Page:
HARVARD -- Most of the questions posed by the Capital Planning and Investment Committee in its review of the School Committee's fiscal 2015 capital budget request concerned the proposed renovation of Bromfield science labs, interim Superintendent Joseph Connelly told the board when he presented a revised request

After some discussion during the course of its three-hour meeting, the board agreed to have Connelly draft another revision, with more details.

There were a lot of questions about the project, said school board member and CPIC Chairman Keith Cheveralls. But that wasn't surprising, given the steep cost estimate and a report that lacked key explanatory elements such as why cabinetry and furniture were included in a price tag driven by safety concerns rather than a simple update to the labs.

Chairwoman Susan Mary Redinger, noting the "conflict" of serving on separate boards with different missions, said she hoped Cheveralls would continue to champion the cause from the School Committee's slant. "That's why you're there," she said.

While conceding the challenge of wearing two hats, Cheveralls said the questions the School Committee was being asked came from everyone on the CPIC, not any one member and were generated by a generic protocol for all requests, not just this one. "We don't want to approach any project with blinders on," he said, and it would be "incredibly helpful" to the other board to have these questions answered.

He couldn't say whether the CPIC would recommend favorably in its report to the Finance Committee, Cheveralls said.


Although CPIC had a renovation plan on its long-range radar, the $2 million price tag was apparently a shocker, with just $280,000 penciled in for the project, including $180,000 for HVAC upgrades to address safety issues in the designated rooms, one of which has no heat while others are not properly ventilated for lab experiments, Connolly said. However, he said costs could be cherry-picked for a "phased in" project if there's a need to do so, even if the overall costs are higher as a result.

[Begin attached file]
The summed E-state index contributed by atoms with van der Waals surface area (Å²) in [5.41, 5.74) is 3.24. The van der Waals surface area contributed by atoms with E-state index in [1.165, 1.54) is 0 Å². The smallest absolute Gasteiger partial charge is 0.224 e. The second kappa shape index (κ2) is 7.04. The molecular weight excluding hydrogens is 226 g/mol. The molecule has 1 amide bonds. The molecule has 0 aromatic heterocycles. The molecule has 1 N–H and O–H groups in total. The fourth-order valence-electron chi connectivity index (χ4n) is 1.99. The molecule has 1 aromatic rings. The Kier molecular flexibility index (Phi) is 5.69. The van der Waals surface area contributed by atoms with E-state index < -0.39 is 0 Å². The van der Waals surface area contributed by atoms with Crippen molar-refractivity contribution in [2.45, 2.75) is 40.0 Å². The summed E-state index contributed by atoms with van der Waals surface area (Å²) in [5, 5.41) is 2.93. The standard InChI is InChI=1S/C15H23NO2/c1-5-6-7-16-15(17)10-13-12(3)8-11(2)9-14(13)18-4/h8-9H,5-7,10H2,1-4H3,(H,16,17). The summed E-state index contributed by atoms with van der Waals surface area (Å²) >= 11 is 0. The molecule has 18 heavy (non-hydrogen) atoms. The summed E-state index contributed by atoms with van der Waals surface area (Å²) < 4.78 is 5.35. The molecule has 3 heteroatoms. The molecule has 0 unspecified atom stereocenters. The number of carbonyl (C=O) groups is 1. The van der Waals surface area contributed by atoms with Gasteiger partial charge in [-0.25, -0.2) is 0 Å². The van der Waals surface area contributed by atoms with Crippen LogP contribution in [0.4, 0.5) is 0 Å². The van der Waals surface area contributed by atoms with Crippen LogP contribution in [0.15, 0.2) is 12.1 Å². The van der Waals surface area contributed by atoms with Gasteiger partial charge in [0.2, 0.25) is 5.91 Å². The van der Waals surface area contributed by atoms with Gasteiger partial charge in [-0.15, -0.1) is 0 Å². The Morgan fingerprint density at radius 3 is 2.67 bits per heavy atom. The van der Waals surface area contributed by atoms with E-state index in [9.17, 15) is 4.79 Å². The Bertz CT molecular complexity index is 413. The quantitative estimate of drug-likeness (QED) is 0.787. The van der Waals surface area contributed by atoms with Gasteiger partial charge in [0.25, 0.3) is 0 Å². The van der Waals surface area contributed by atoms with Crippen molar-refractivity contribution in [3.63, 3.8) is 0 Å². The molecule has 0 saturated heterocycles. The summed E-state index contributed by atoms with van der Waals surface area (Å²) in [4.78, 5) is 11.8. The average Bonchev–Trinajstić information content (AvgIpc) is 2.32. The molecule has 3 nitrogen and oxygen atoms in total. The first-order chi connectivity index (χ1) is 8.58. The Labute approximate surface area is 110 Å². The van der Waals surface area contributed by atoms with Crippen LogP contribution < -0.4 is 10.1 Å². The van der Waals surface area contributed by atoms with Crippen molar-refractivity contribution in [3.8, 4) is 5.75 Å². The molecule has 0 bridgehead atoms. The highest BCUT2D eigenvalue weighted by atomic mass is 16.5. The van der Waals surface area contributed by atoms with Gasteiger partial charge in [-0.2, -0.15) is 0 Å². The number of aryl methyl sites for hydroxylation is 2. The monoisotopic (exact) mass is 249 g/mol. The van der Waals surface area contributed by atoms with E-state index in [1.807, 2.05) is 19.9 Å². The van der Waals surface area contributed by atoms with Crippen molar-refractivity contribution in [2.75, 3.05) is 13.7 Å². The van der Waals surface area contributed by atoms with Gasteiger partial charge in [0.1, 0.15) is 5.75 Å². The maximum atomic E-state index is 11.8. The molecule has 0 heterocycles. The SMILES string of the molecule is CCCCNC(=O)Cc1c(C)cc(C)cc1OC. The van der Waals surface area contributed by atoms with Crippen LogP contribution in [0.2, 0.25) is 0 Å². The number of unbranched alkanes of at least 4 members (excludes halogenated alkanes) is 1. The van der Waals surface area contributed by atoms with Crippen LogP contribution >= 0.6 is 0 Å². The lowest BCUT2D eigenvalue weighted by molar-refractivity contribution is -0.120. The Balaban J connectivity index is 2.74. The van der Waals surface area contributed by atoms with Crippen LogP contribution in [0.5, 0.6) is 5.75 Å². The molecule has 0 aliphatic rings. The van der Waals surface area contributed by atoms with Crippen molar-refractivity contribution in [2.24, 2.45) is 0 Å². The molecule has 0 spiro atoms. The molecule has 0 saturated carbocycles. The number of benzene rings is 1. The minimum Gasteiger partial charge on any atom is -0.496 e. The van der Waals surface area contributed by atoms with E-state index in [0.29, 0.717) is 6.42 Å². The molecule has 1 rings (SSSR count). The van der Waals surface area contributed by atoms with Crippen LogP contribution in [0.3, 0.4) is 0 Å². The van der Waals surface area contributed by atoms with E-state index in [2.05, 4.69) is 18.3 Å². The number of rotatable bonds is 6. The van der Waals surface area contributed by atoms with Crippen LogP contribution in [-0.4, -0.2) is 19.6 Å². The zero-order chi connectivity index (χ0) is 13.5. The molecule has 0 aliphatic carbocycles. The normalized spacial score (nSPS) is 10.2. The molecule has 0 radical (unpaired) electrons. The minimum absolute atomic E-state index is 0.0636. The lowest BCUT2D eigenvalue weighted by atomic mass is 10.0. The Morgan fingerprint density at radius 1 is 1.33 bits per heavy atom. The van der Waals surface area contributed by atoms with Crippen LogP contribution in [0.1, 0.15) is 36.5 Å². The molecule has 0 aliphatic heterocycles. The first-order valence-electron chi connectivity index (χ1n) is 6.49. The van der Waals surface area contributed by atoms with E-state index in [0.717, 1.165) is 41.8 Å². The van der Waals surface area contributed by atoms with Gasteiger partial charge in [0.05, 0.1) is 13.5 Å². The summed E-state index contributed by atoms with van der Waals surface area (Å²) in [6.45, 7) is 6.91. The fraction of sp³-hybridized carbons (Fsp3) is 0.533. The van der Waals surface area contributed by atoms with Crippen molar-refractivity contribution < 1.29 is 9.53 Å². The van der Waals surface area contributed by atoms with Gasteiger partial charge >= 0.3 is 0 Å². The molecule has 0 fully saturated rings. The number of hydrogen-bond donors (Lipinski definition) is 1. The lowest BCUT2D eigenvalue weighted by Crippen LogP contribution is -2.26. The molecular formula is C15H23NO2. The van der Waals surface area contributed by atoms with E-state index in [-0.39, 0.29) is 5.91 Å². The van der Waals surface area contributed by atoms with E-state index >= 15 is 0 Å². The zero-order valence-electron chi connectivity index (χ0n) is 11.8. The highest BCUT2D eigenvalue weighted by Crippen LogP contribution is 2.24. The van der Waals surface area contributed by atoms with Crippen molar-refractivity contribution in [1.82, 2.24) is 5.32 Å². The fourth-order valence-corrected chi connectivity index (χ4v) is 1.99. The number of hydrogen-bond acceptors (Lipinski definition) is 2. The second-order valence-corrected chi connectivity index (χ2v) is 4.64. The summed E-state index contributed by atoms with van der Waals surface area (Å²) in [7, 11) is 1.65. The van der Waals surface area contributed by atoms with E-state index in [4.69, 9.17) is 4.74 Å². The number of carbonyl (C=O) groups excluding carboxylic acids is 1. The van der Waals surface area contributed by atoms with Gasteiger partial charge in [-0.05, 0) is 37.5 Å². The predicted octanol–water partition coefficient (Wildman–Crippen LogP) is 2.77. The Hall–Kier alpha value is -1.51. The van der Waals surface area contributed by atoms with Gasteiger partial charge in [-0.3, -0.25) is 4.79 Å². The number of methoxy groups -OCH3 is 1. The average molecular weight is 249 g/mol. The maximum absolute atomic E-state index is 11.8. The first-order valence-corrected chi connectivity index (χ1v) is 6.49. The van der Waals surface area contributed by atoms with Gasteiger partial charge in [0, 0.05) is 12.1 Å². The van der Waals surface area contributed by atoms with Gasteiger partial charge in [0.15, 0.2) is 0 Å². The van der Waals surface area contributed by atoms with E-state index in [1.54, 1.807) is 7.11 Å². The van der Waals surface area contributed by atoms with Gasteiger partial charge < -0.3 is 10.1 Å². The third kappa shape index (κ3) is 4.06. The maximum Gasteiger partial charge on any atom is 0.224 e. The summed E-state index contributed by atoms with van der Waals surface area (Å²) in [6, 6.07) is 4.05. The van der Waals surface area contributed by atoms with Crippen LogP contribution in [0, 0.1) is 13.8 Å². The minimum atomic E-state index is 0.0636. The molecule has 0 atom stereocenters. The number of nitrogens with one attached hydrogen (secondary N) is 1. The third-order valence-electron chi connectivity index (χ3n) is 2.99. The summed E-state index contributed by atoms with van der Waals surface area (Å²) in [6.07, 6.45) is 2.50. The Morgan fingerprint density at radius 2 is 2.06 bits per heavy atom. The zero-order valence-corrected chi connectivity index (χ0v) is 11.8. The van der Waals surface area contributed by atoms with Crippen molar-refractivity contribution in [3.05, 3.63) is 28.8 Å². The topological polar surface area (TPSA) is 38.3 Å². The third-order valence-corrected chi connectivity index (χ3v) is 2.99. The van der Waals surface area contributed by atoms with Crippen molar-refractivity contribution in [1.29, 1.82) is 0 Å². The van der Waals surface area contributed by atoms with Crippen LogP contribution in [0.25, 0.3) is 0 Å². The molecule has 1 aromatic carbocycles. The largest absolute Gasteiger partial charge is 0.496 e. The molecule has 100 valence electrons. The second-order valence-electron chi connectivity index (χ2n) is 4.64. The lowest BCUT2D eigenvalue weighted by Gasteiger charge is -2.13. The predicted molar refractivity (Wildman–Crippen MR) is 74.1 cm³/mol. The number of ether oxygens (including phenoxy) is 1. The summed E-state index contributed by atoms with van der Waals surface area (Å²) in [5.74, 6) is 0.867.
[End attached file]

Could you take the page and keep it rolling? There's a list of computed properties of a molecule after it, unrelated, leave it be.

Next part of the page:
The cost estimate for the construction and design phase is $210,000, which breaks down as follows: $115,000 for design development, $10,500 for the public bid process and $84,000 for construction administration. $1.7 million was ticketed for new cabinetry to safely store chemicals and other lab equipment and furniture. Moveable lab desks, in particular, versus existing units, which are permanently attached. The "stable" tables cause traffic jams that teachers say are safety issues with more than 20 students in the room, Connolly explained.

But any or all of those costs could go up with the market, over time, member Patty Wenger pointed out, so why wait?

Details absent from the current request would be included in the new revision, the board agreed, along with answers to all of the CPIC's questions.

For example, other questions targeted re-doing the gymnasium floor, painting and purchasing two new School Department vehicles, a dump truck and a van or truck for the Food Service Department.

But there's a deal in the works to swap out a couple of used but still usable town-owned vehicles for the purpose, potentially trimming the budget by $90,000.

"The DPW has two vehicles we could use," Cheveralls said. Both of the vehicles are due to be mothballed, with only about two years of life left for hefty highway jobs. But with lighter use, the life span could be extended another three years. They can be expected to last for five years, he said. "It only makes sense."

Asked what would happen if the capital funding request fails, Connolly said administrators feel it's vital to renovate the science labs as soon as possible and would make "concessions" and "compromises" to get most of the work done.

As for the $90,000 take-out for the vehicles, Connolly and Cheveralls were fairly confident that part of the plan would pass muster.

The schools' new capital plan also removes a major Bromfield House renovation that could have added another $686,000 to the total. But although the School Department has agreed to give up the old building, which the town will most likely demolish, Cheveralls said selectmen shouldn't schedule the moving vans just yet, at least not until the School Department finds an

alternative annex that's still close to the schools for central-office operations. 

Connolly agreed. Community Education and Bridges might be comfortably housed and functional off campus, he said, but the central office, including Special Education Department offices, must be centrally located.

Citing energy-saving moves that were originally part of the capital plan but were put on hold, such as weatherizing and lighting, Cheveralls said the audit report that shows energy use went up -- heating costs, for example, rose by 50 percent from last year -- doesn't address possible "underlying causes" that building renovations might fix. Therefore, the recommendation was to defer those items, he said, and the Energy Advisory Committee concurs.